A Black Army vet spent 16 months in solitary. Then a jury heard the evidence against him.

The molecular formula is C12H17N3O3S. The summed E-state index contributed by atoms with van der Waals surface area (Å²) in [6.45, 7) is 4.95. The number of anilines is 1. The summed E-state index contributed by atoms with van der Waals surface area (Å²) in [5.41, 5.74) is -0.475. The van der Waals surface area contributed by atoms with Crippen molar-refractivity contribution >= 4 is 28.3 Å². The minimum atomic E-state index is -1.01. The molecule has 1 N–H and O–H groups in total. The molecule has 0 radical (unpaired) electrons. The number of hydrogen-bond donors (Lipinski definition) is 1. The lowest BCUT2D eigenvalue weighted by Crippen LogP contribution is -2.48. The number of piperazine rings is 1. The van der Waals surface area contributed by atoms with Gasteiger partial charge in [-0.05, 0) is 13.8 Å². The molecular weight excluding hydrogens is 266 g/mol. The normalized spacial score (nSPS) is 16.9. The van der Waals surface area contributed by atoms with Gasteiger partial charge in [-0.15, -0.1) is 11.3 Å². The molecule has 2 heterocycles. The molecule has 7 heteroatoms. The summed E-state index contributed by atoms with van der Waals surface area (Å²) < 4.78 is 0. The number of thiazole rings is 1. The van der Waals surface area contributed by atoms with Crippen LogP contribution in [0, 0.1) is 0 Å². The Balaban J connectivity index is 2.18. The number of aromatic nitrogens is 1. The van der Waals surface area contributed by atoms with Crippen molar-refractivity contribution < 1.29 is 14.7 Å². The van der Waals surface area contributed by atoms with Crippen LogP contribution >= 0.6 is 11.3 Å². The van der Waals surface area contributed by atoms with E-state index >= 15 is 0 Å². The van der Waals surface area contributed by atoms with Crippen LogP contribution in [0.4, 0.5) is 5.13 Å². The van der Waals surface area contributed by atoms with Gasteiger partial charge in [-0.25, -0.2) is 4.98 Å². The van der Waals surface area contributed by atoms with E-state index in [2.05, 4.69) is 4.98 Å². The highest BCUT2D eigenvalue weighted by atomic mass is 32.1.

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washingtonpost.com - (Photo/Twitter) The cell was smaller than a parking space, bound by three dirty beige concrete walls and a steel door with a narrow slot to push in meals and shackle hands.There was a narrow cot, a toilet, a sink. The filmy glass on the barred window allowed little sun; the always-on fluorescent ceiling light allowed no darkness. Each day brought the clanging of chains, the shuffling and shouting of guards and inmates, the threat of violence or the reality of it. Each day poured itself into the next.For 16 months and all but a random hour every other day, Andrew Johnson languished in solitary confinement in a California jail. The first day — Nov. 12, 2014 — was hardly different from the 479th day. “When they put you in solitary confinement, you’re no longer thinking clearly,” Johnson, 33, says now. “You’re thinking, ‘Oh, my God. Oh, my God. Oh, my God. I’m trapped.’ ”